Gottheimer introduces one-stop shopping — for infrastructure money

Congressman creating portal that will make it easier for municipalities in 5th District to learn of grant money they are eligible to receive — and help them apply for it

U.S. Rep. Josh Gottheimer helped negotiate and pass the $1.2 trillion Bipartisan Infrastructure Bill that was signed in November 2021 — a bill so large, it literally could mean millions for individual municipalities.

As it turns out, that may have been the easy part.

While the bill contains plenty of money that is appropriated to states and areas, a large portion of the funding requires cities and counties to aggressively bid for large grants they may be eligible for.

The grant opportunities are released on a continual basis — so, if the leaders of towns and municipalities don’t follow closely, they may miss opportunities.

This is where Gottheimer is stepping up for the towns in the state’s Fifth Congressional District.

On Monday, Gottheimer (D-5th Dist.) announced that his office in the process of creating an “Infrastructure Investment Portal” — a real-time system to provide information on, and track, competitive Bipartisan Infrastructure Bill federal investment dollars and grant opportunities for the towns and counties in the district.

The one-stop-shop webpage will educate towns, counties and nonprofits on available grants they’re eligible for to ensure that qualifying local infrastructure projects are federally funded — helping take a burden off local budgets to save taxpayers money, creating jobs and getting shovels in the ground faster to improve North Jersey’s infrastructure.

“We fought to get the infrastructure bill passed, so I’m very obsessed with making sure we get as much of the dollars back to Jersey,” he said after an event that took place underneath the structurally deficient Route 4 Hackensack River Bridge in Teaneck — a piece of infrastructure that certainly could use a grant to help restore it.

Gottheimer said he feels for the municipalities in the process, noting the haphazard nature of the process.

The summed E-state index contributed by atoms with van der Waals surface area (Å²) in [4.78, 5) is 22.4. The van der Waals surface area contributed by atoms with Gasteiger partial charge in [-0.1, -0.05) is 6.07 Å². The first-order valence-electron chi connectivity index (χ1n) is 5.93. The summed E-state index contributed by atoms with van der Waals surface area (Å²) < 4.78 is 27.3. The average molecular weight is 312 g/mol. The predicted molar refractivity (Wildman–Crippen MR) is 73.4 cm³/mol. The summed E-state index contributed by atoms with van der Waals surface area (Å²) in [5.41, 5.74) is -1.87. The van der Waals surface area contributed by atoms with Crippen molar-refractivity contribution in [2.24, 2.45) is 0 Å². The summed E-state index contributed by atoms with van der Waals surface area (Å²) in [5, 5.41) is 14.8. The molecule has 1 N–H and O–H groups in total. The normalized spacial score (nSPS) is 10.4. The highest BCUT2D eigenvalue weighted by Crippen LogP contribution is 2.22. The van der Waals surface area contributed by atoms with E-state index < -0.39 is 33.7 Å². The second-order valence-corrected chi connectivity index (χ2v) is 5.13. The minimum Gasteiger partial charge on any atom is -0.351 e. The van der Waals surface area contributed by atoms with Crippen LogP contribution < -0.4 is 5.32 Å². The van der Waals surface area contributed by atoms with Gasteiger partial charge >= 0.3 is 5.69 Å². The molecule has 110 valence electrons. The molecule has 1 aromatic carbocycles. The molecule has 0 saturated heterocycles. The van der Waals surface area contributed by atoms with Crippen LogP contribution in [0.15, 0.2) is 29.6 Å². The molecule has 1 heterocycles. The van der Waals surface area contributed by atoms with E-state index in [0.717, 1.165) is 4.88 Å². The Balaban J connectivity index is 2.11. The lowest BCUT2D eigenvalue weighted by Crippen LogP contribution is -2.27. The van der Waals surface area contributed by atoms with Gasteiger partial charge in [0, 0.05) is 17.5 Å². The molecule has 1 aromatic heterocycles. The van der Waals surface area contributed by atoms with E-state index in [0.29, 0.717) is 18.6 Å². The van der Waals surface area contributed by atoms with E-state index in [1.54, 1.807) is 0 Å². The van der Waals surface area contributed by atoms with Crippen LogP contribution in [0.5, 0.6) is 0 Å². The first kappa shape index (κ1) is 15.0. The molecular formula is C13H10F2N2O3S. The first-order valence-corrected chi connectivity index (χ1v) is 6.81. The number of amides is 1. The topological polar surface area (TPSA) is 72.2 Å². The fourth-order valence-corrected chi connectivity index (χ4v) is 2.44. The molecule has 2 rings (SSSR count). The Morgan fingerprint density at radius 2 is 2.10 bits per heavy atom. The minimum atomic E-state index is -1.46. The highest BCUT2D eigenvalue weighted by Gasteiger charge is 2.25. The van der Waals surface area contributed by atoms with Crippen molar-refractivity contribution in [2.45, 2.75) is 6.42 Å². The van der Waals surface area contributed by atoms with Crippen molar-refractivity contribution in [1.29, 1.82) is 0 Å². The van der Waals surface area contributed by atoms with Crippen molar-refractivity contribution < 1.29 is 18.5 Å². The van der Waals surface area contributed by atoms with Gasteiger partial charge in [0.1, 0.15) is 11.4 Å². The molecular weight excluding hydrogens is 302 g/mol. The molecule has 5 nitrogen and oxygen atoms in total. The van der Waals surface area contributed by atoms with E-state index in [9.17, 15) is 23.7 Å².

“They’ve been slowly putting grant programs online,” he said. “But they don’t put all the competitive things on in one shot.”

Gottheimer said he’s looking to bring sense to the process.

“Right now, we’re trying to look for the district, saying: ‘Are we applying for these things? Do people know about it?’” he said.

The site should be open and running in a few weeks, Gottheimer said. New Jersey is playing catch-up.

Gottheimer noted that other states, including Michigan and Louisiana, are winning federal grants made available through the Bipartisan Infrastructure Bill because they have created easy-to-use websites that list in real-time all the infrastructure grants their towns are eligible for, while many towns and counties in New Jersey may be unaware of the same opportunities.

That doesn’t sit well with him.

“Every single nickel we’re clawing back is money that’s not going to property tax dollars,” he said. “I want to make sure that we’re being as competitive or more competitive than (other states). Why should they get it — and not here?”

He was preaching to the choir on this day.

Gottheimer was joined by officials from more than a dozen unions — all of which are eager to do the infrastructure work the state needs.

Michael Hellstrom, vice president and Eastern regional manager, Laborers’ International Union of North America, certainly feels that way.

“I applaud Congressman Gottheimer for taking the initiative to connect potential sources of federal infrastructure aid to local communities,” he said. “The need for federal support in New Jersey is certainly great, and we must do more as a state to apply for and win federal dollars for local infrastructure improvements.”

Bergen County Central Trades and Labor Council President Michael Schneider agreed.

“On behalf of all the trades here today, including the Central Labor Council, we want to thank Congressman Gottheimer for all he’s doing,” he said. “He’s bringing back more money for the state of New Jersey than anybody has ever done in his district before.

“This new website that they’re creating is going to allow municipalities, nonprofits and counties to go after the money that he gets back from Washington that will help infrastructure projects throughout New Jersey.”

Gottheimer hopes the website helps in a battle he has been waging since he was first elected — making sure the so-called “Moocher States” — which get back more than they put in, get less. And New Jersey gets more.

“Too often, the Moocher States end up winning federal infrastructure grants simply because our towns and counties may not have known they were eligible,” he said. “This new ‘Infrastructure Investment Portal’ will be a one-stop-shop of information and will help educate towns, counties, and nonprofits on available grants — and will help all of us track what we’ve applied for.

“We need to be aggressive in applying for these opportunities, so that we can invest in our local infrastructure and save Jersey residents’ hard-earned tax dollars. Much of this work will be led by our hardworking men and women of labor. They build our roads, tunnels, transit and electric vehicle stations, lay new broadband fiber and fought incredibly hard for the passage of the Bipartisan Infrastructure Bill.”